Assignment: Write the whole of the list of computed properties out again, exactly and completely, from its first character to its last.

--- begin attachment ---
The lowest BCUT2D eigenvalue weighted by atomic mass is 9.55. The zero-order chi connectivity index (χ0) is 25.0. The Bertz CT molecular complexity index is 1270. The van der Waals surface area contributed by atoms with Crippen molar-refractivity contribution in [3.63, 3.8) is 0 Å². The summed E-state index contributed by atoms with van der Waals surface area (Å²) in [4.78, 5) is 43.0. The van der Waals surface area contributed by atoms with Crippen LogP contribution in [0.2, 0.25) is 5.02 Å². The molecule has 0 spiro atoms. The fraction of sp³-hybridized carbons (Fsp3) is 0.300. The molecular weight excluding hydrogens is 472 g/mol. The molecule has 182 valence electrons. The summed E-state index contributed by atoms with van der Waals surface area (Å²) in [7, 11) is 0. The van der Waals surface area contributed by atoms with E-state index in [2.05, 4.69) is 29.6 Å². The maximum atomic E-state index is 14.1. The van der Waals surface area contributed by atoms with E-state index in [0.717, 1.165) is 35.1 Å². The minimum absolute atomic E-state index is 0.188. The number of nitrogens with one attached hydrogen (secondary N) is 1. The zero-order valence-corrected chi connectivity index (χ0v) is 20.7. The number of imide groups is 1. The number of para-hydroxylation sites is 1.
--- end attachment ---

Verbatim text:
The lowest BCUT2D eigenvalue weighted by atomic mass is 9.55. The zero-order chi connectivity index (χ0) is 25.0. The Bertz CT molecular complexity index is 1270. The van der Waals surface area contributed by atoms with Crippen molar-refractivity contribution in [3.63, 3.8) is 0 Å². The summed E-state index contributed by atoms with van der Waals surface area (Å²) in [4.78, 5) is 43.0. The van der Waals surface area contributed by atoms with Crippen LogP contribution in [0.2, 0.25) is 5.02 Å². The molecule has 0 spiro atoms. The fraction of sp³-hybridized carbons (Fsp3) is 0.300. The molecular weight excluding hydrogens is 472 g/mol. The molecule has 182 valence electrons. The summed E-state index contributed by atoms with van der Waals surface area (Å²) in [7, 11) is 0. The van der Waals surface area contributed by atoms with E-state index in [2.05, 4.69) is 29.6 Å². The maximum atomic E-state index is 14.1. The van der Waals surface area contributed by atoms with E-state index in [0.717, 1.165) is 35.1 Å². The minimum absolute atomic E-state index is 0.188. The number of nitrogens with one attached hydrogen (secondary N) is 1. The zero-order valence-corrected chi connectivity index (χ0v) is 20.7. The number of imide groups is 1. The number of para-hydroxylation sites is 1.